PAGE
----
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Heather Littleton, PhD


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Heather L. Littleton, Ph.D.


Dr. Heather Littleton is an assistant professor in the department of psychology at East Carolina University. She also holds an adjunct appointment as an assistant professor in the department of obstetrics and gynecology. She is a clinical psychologist and is licensed as a psychologist in North Carolina and Texas. Her research interests are in several areas of women’s health including social cognitive processes in trauma recovery, particularly after sexual assault, re-victimization risk and health risk behaviors among sexual assault victims, and ethnic differences in sexual assault risk and recovery processes. She is interested in the development of novel interventions, including web-based interventions. Her teaching interests include psychopathology, clinical skill development,  the psychology of trauma, the psychology of women, sexuality and sexual dysfunction, and supervision.

Dr. Littleton is also supervisor of the women's health psychology specialty service at the ECU PASS clinic.


East Carolina University
Department of Psychology
Rawl 315
Greenville, North Carolina 27858-4353
Phone: 252-328-6488
Fax: 252-328-6283


Dr. Littleton is currently directing several women’s health related research projects.
  • An NIMH funded randomized controlled trial of a therapist-facilitated online intervention for women with rape-related PTSD
  • A longitudinal study of information processing factors  following sexual victimization among low SES women recruited from an ob-gyn clinic and the impact of sexual victimization on mental health during pregnancy
  • A longitudinal study evaluating patterns of re-victimization risk among college women who have experienced sexual assault
  • An examination of the rape scripts of European American and African American women


Drs. Littleton and Grills-Taquechel's grant from the National Institute of Mental Health was featured by the ECU News Service.

Drs. Littleton, Grills-Taquechel, and Axsom’s symposium at the 2008 APA convention entitled, The aftermath of the Virginia Tech shootings: Distress and resilience was listed in the June issue of the Monitor as a convention highlight of Division 56, Trauma Psychology.

Drs. Littleton, Axsom, and Grills-Taquechel's research regarding women's adjustment following the VT campus shooting was featured by the Pacific Standard,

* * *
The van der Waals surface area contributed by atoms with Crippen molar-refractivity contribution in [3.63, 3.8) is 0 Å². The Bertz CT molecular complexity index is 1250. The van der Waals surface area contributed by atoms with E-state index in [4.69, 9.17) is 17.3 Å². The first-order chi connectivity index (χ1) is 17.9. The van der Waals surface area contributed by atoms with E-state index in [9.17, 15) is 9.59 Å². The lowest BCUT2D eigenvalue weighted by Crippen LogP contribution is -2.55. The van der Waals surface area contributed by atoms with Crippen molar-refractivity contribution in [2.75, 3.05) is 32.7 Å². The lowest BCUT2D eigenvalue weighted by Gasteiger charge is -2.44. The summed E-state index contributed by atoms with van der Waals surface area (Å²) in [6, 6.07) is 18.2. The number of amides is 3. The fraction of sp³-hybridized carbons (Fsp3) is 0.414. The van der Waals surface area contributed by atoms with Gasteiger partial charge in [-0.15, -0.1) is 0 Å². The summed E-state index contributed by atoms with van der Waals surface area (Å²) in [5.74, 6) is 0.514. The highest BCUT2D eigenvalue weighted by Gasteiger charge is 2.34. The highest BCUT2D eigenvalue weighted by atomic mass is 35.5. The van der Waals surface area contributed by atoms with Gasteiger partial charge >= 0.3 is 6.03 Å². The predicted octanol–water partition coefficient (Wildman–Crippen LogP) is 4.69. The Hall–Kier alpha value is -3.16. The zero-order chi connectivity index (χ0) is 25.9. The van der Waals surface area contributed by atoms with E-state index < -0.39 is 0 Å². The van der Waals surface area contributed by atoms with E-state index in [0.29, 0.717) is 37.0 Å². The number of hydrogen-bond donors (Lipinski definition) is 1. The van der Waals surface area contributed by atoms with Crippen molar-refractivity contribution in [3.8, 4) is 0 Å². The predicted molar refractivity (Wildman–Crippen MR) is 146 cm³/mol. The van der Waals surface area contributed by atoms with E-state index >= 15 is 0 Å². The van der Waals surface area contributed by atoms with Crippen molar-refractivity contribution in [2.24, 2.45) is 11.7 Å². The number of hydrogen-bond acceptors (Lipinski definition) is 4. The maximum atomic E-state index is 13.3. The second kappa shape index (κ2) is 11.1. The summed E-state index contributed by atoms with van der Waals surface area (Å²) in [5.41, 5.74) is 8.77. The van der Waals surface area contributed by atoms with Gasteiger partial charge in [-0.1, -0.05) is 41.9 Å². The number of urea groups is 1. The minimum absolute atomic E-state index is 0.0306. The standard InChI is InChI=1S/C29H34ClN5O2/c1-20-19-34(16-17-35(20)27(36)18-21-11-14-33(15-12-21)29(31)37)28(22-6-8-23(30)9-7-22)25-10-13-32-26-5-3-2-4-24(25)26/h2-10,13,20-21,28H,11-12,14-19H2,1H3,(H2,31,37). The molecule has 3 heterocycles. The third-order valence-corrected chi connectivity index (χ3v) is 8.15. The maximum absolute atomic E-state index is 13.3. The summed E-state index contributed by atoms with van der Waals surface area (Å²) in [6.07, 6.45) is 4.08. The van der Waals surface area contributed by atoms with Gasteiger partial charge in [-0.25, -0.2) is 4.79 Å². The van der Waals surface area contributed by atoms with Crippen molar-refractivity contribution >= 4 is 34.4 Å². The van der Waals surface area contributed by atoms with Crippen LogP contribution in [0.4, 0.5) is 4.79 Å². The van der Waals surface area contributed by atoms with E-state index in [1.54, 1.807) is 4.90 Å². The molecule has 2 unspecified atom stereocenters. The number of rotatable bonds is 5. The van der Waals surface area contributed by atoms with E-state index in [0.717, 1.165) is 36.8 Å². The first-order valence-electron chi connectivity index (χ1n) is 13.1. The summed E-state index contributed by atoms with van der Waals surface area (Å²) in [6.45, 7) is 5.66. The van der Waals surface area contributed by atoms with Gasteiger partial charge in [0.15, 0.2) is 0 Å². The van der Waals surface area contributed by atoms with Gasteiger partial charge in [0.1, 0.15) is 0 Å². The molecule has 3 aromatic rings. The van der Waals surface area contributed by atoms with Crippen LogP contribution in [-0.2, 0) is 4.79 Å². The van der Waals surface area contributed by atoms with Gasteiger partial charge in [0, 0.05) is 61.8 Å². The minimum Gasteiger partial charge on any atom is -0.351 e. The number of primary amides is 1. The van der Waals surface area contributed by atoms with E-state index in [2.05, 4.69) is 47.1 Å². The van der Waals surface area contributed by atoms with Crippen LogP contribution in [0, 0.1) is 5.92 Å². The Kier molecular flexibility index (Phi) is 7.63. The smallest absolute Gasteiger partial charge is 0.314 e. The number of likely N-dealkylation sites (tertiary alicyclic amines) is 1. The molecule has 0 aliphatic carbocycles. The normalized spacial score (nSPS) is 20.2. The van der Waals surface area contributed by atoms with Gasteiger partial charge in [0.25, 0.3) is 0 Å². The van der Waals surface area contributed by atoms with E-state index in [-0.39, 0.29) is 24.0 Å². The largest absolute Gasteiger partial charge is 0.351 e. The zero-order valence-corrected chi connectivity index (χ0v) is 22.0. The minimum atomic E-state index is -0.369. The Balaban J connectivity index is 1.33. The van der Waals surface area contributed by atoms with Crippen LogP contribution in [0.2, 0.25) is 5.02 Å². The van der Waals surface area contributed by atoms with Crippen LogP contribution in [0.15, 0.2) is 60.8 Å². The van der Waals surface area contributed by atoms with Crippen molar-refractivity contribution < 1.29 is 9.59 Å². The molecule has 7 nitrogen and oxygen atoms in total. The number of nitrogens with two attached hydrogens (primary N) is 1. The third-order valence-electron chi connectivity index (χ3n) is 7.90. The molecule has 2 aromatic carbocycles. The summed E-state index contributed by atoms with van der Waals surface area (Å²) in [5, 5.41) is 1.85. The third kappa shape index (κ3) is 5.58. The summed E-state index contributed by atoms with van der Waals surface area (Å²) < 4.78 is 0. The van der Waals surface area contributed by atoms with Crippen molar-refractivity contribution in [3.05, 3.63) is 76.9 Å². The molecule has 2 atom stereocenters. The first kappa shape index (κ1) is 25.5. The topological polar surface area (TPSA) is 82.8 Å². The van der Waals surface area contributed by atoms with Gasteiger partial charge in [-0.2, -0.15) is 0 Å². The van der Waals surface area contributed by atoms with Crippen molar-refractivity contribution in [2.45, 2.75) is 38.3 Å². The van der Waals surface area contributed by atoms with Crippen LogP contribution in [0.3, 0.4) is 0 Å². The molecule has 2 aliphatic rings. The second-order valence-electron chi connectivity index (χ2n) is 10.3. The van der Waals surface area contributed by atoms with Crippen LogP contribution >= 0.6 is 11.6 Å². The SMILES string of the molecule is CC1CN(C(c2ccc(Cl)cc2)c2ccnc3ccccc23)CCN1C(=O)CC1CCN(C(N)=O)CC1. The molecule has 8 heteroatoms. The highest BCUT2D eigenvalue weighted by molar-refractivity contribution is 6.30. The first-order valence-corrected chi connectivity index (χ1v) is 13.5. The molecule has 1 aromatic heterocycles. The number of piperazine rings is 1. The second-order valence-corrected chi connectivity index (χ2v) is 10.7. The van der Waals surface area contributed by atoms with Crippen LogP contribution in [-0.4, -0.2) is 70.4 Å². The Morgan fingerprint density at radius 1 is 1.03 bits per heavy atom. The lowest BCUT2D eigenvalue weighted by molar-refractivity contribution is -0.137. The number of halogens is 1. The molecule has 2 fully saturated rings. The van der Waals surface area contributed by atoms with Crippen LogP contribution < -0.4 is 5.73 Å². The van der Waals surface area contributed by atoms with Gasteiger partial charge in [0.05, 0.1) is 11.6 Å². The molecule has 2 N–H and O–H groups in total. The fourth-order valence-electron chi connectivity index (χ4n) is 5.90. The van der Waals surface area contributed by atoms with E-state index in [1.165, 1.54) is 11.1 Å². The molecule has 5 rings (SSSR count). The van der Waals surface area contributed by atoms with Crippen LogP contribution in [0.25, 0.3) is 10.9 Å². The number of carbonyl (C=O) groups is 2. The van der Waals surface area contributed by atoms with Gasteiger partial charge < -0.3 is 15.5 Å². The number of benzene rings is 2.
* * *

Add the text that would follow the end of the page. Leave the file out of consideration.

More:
Dr. Littleton’s meta-analytic review of the association between anxiety during pregnancy and perinatal outcomes was featured in a nuimber of media outlets including the August 15th, 2006 New York Times health section and WebMD.


Dr. Littleton is always accepting interested and very qualified undergraduate and doctoral students into her research lab.  She places a high priority on mentoring students and providing them with opportunities to be involved in women's health research.

Below are brief descriptions of ongoing projects in her lab being directed by herself or doctoral students:
  • The From Survivor to Thriver program- a clinical trial of an online, therapist-facilitated program to help women with rape-related PTSD
  • A survey of the psychological adjustment, trauma-related coping, risk behaviors, and adjustment of sexual trauma victims recruited from an ob-gyn waiting room serving low- to middle-income African American and European American women
  • A longitudinal study of trauma-related coping, adjustment, and re-victimization risk behaviors among a large, ethnically diverse sample of college women
  • A qualitative evaluation of the rape scripts of European American and African American college women
  • An examination of the relationship between body image and sexual adjustment among survivors of breast cancer
  • An evaluation of an empathy-based intervention to increase acceptance of male medical students into gynecological examinations

Undergraduate students have the opportunity to be involved with many research tasks including entering data, coding qualitative data, conducting literature reviews, assisting with participant recruitment, and serving as an experimenter on ongoing studies.  Undergraduates also are introduced to relevant women's health research literature and are an integral part of weekly lab meetings.  Finally, interested and motivated undergraduates have the opportunity to be involved in research presentations and manuscript preparation. 

Doctoral students accepted into Dr. Littleton's lab have opportunities to be involved in grant-funded research, including serving as a Graduate Research Assistant on the From Survivor to Thriver program.  As Dr. Littleton's research spans clinical, social, and health psychology, students have the opportunity to conduct independent research utilizing a variety of research methodologies, statistical techniques, and participant samples.  Dr. Littleton is particularly interested in mentoring students who have interests in trauma, trauma recovery, health risk behavior, novel intervention techniques, and sexual victimization.  Finally, she seeks students interested in social-cognitive, cognitive-behavioral and feminist theoretical models.


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104 Rawl Building, East Carolina University
East Fifth Street, Greenville, NC 27858-4353 USA
Phone 252.328.1369 | Fax 252-328-6283
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